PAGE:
COURTLAND—Virginia Farm Bureau, the state’s largest farm advocacy group, continues to oppose Sunday hunting, as do some members of the Southampton County Farm Bureau as well as the Southampton County Board of Supervisors.
Supervisors on Monday voted 7-0 on a resolution to oppose hunting seven days a week. Supervisor Bruce Phillips on Tuesday delivered the resolution to lawmakers in Richmond. Also on the board of directors for the Southampton County Farm Bureau, Phillips opposes Sunday hunting.
“I think that both on a religious basis, and we have too many country churches,” Phillips said. “We don’t want dogs running through the yard and people shooting. It’s a day of rest, and we are a Christian community.”
He also favors giving those who don’t hunt a day in the woods without gunfire.
The state Senate Agriculture, Conservation and Natural Resources Committee last week voted 11-4 to allow Sunday hunting on private lands with landowners’ permission. The full Senate will vote soon on the bill, and similar House of Delegates bills also will be heard in subcommittee.
Sen. Harry Blevins, a Republican from Chesapeake, who represents portions of Franklin and Southampton and Isle of Wight counties, serves on the agriculture committee. He favored lifting the ban.
Larry Fowler, vice president of Southampton County Farm Bureau, is also opposed to Sunday hunting.
“I come from the old school,” said Fowler, a chemical salesman from Newsoms who serves the agricultural community and is a member of Newsoms Hunt Club. “I think that one, you don’t want people shooting when (others are) in church, or near a cemetery. Sunday is a time to worship and a quiet time.”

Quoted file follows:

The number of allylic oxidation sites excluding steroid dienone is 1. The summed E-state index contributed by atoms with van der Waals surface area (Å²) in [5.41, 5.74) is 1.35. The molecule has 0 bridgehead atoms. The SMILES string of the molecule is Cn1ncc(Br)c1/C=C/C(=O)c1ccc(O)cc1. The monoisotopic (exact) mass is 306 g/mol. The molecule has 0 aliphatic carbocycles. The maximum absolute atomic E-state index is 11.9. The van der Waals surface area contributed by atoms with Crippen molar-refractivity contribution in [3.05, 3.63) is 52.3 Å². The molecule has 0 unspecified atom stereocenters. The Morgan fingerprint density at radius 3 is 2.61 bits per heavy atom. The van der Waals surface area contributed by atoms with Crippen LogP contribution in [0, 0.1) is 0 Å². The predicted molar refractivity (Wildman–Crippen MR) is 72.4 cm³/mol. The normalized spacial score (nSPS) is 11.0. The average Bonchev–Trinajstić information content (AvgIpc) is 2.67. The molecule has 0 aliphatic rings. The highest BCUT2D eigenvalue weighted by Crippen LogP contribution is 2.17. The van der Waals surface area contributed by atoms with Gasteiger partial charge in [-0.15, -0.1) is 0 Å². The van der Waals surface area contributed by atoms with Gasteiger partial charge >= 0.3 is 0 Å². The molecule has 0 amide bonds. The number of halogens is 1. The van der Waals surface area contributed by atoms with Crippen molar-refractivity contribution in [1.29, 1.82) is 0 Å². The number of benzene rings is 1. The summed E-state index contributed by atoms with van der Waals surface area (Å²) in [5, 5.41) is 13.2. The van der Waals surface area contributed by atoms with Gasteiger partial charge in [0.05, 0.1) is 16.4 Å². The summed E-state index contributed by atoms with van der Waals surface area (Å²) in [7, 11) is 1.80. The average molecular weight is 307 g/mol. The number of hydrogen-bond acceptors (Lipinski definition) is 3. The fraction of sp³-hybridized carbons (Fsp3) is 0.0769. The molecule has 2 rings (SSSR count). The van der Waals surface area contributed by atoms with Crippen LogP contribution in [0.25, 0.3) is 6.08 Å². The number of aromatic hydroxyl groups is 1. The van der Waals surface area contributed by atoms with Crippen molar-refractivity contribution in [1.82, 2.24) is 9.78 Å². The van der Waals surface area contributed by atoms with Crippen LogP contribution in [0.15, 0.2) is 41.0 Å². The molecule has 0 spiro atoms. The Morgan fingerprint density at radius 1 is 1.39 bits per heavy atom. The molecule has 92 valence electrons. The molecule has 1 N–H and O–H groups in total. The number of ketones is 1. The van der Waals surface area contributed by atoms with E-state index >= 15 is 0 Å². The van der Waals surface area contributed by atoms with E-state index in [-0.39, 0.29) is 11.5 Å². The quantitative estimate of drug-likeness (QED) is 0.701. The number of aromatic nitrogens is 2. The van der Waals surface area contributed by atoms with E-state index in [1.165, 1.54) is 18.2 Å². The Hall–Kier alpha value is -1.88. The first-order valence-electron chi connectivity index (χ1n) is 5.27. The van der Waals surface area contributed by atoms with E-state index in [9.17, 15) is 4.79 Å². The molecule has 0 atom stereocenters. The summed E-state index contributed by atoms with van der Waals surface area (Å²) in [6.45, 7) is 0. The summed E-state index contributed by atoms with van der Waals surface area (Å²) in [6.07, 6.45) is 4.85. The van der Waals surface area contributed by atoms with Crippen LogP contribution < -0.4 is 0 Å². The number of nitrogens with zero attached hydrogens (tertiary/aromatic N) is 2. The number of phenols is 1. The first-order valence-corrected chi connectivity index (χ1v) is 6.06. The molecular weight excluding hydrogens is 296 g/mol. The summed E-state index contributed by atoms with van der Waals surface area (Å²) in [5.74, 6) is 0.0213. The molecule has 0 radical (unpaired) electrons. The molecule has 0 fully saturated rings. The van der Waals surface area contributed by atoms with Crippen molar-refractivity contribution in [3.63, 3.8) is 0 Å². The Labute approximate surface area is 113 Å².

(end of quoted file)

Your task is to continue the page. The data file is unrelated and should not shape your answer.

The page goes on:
Chris Simms, another director for the Southampton County Farm Bureau, agrees.
“I’m a big hunter myself and I grew up hunting,” said Simms, a Sedley-area farmer. “Sunday was a day of rest, not just from the church standpoint, but also from the standpoint that’s a day for me to go into the woods and not have to worry about anyone else taking a shot.”
Virginia is one of 11 states that prohibit hunting on Sundays.
“Virginia Farm Bureau Federation opposes hunting on Sunday,” said Wilmer Stoneman, associate director of governmental relations.
“People are trying to couch this as a private property issue, but if it is, then you should be able to hunt and fish on private property 24 hours a day, 365 days a year, not just on Sundays.”
For decades, Farm Bureau members in Virginia have discussed and voted in favor of opposing Sunday hunting, Stoneman said. In policy discussions among elected representatives of the organization, members cited faith-based beliefs as well as the ability of horse owners and riders and landowners to use the outdoors one day a week without worrying about hunters.